. I was totally involved in following Solveig's journey from Scandinavia through Russia to Istanbul, and every step of the way wondering whether she would arrive and how, when getting there, she would find her father. This is a magical book, just as good as the Arthur trilogy, and I can't wait to meet Solveig again in the sequel. Reading the story in the afterword of Kevin finding the rune Halfdan in the great church of Hagia Sophia is breathtaking as well.
"Five hundred years after the End of the World, and the goblins had been at the cellar again..." is one of my favourite opening lines of books I have recently read. (My all-time favourites include "There was no possibility of taking a walk that day" and "I am writing this sitting in the kitchen sink"- if you know which books these come from, comment below, and add your own!) In the opening chapter of Runemarks by Joanne Harris,
(best selling author of Chocolat and very entertaining tweeter
) 14 year old Maddy is in a cellar. In her post- Ragnarok world (Ragnarok in Norse mythology meaning the end of the world, death of the Gods and rebirth of the world) dreaming, imagination and magic are suspect, mention of the Old Gods is forbidden and a new, puritanical religion, with knowledge confined to a select few, holds sway. Maddy has a mark in the shape of a rune on her hand; the people in her town call it a ruin-mark, a sign of being a witch. Then Maddy meets the traveller One-Eye, who teaches her to use her runemark to cast "glams", or spells. One-Eye, who is Odin much weakened by Ragnarok, involves Maddy in a quest which leads her to meet Loki and other Norse Gods, goblins and race against time to save the world from a second Ragnarok.
Where this books differs from the other in this post is that it is set in a fantasy world, albeit one that strongly resembles Yorkshire, and I enjoyed the incongruity of a Tolkeinesque fantasy without the High Fantasy "Forswear to be my foe, Magrin son of Bagrin" dialogue. Like the incomparable Terry Pratchett, Joanne Harris is able to make fantasy humorous without forgoing satisfying world-building and storytelling. Three great maps, a glossary and character list added to the enjoyment of this book for me.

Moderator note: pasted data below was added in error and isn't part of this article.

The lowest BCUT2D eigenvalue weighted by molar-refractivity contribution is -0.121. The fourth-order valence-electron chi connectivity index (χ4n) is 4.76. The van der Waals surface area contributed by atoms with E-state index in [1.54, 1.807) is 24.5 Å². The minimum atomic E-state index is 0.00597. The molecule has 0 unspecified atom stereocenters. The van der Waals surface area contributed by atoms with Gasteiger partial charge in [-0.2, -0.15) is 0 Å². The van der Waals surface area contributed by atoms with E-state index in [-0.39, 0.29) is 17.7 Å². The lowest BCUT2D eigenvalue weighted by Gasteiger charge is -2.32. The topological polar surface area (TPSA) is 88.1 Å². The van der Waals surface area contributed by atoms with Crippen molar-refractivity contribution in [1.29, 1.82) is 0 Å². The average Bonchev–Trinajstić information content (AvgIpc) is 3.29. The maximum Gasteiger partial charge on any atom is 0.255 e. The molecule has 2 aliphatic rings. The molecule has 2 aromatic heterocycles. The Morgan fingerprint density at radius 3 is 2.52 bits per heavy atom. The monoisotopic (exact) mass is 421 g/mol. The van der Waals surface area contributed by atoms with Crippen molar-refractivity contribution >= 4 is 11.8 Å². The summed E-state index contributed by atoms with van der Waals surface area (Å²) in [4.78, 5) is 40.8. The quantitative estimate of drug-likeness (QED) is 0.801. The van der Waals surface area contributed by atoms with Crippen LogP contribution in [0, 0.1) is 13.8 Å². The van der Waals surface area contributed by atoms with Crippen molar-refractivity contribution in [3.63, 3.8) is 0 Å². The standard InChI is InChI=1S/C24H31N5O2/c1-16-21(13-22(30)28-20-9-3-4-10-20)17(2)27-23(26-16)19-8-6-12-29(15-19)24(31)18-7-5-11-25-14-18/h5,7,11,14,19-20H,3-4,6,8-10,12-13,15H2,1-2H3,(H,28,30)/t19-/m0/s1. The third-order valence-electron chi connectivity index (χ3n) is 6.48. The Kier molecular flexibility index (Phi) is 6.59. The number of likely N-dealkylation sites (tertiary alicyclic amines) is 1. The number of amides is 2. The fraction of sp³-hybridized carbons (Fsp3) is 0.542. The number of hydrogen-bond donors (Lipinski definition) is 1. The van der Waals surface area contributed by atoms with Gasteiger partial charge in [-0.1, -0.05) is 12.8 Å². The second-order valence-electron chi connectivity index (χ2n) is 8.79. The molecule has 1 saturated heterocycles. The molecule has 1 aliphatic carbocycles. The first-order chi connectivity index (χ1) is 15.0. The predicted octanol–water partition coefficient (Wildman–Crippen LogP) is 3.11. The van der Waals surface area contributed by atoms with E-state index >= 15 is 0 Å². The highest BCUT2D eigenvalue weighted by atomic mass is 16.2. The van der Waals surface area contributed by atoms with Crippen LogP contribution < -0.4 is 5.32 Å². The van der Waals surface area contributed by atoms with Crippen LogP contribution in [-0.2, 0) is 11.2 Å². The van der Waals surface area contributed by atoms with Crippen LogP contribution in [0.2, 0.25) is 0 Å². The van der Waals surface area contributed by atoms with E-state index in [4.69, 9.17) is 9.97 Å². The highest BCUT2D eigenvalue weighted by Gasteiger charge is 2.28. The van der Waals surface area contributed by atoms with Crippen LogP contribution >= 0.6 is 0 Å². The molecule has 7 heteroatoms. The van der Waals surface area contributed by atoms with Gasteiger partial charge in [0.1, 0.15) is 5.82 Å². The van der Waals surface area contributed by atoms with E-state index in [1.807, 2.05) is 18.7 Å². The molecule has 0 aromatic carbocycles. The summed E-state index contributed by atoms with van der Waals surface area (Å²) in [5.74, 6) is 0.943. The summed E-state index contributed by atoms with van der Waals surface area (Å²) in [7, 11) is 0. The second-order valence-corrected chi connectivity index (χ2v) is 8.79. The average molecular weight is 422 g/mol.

I was given AS Byatt's Ragnarok
for my birthday, but unfortunately work pressure being what it is I haven't had time to finish it yet: more serendipitous Norse mythology reworking for me to enjoy.
I would recommend Troll Blood to 9+, Bracelet of Bones to 12+ and Runemarks to 11+.
It was the first anniversary of this blog on 12th November. Thanks for reading, and for all the encouragement fellow bloggers and commenters have given me.
Just read this post Ali. I think Vikings are definitely hot stuff at the minute. A big title in Ireland at the minute is "Arthur Quinn and the World Serpent" by Alan Early. It follows Arthur's attempts to thwart Loki unleashing the Jormungand on the streets of Dublin.ReplyDelete
That sounds *amazing*! Thank you for the tip, I'll look it out. I've just got Francesca Simon's The Sleeping Army, so may return to Vikings soon!ReplyDelete
Great reading youur postReplyDelete